How to Have a More Engaged Sunday School Class

Every Sunday school teacher wants an engaged class – students who are active in the learning process. But what can the teacher do to encourage active learners? There is a catchy phrase common in educational circles today that says that a teacher should be “a guide on the side; not a sage on the stage.” Translated, that phrase means that teachers not only give good information, but they encourage their students to contribute information to the learning process as well. Group interaction in a class does carry some risks, and not every-one is comfortable with the process. So in the teaching tips for this quarter we will discuss some “do's and don'ts” for effective class discussions. My prayer is that if you have wanted more discussion, but did not know how to get it, these tips will result in opening the door to an active, engaged class.
"Tips for Teachers", by Gordon Snider.
Source: The Church: God's People. Adult Teacher's Insights, page 3.

2017-05-31T09:18:00+00:00May 31st, 2017|Categories: Teacher Helps|Tags: |0 Comments

The Barrier of No Friends

A young couple came for counseling to the parsonage. The young man was struggling with a bad habit, but wanted to be free and to serve Christ. The problem was that all his friends engaged in this sinful activity and made fun of him when he said no. The young man accepted Christ during the visit, but his lack of Christian friends remains a challenge to his spiritual growth and vitality.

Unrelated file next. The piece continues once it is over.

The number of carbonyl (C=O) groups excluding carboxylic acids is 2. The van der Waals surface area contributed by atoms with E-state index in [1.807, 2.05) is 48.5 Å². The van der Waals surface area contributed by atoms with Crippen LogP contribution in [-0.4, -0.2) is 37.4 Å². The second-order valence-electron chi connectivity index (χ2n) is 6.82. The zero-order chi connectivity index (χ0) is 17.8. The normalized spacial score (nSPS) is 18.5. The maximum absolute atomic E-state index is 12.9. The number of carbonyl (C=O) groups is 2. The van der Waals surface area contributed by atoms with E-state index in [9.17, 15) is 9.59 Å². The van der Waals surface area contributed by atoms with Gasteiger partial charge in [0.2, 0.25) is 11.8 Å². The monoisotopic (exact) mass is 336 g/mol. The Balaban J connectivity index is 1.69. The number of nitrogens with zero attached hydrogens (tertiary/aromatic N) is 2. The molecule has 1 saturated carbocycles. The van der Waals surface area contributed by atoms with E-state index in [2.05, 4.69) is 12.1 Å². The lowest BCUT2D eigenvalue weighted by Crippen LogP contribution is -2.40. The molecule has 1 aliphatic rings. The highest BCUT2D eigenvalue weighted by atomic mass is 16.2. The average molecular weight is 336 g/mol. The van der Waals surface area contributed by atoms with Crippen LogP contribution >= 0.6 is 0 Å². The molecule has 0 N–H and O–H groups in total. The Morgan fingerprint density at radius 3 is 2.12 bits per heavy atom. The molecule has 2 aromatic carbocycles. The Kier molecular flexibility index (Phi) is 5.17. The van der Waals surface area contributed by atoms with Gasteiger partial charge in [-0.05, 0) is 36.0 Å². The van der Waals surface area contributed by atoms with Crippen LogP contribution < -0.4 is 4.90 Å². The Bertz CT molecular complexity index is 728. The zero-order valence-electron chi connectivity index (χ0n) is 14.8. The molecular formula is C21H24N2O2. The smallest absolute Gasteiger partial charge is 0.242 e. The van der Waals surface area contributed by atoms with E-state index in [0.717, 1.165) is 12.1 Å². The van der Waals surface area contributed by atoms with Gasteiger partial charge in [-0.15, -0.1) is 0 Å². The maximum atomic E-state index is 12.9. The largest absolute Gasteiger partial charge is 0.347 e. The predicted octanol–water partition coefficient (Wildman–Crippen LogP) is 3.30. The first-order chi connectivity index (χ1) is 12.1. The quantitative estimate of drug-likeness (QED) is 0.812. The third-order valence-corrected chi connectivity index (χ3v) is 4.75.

People like to be with people they know. People like to be with people who look like them, think like them, and have similar interests. Breaking into a group of which you know no one is quite intimidating, even for the most outgoing. Therefore, you should be aware that the unchurched people who attend your Sunday school class may not have any friends within your class, or even your church. You probably recognize this already, but what will you do about helping the unchurched who visit your class develop friendships in your class?

2016-09-06T09:00:00+00:00September 6th, 2016|Categories: Teacher Helps|Tags: |0 Comments

Unnecessary Barriers

"Our Church subculture has erected dozens of barriers that separate many people from the possibility of becoming disciples. Virtually all of those barriers are essentially cultural barriers, and have little or nothing to do with ‘faith once delivered to the saints.'" 1

There is a difference between maintaining holiness standards as a church and erecting unnecessary barriers in front of the unchurched. Simply, we can insist on the former while removing the latter.
If our holiness is an excuse for making the unbeliever uncomfortable, causing him or her to feel unwelcome, or viewing them as less loved or valuable to God... there is a problem with our holiness. Such "holiness" is old-time Phariseeism.
In this series of Tips for Teachers, we will consider a number of unnecessary barriers that may hinder your Sunday school's growth. Right now, stop and spend five minutes visualizing your typical Sunday school hour. What are some unnecessary barriers for unchurched people?

  1. George Hunter III, Church for the Unchurched, pp. 62-64 
2016-08-30T09:00:00+00:00August 30th, 2016|Categories: Teacher Helps|Tags: |0 Comments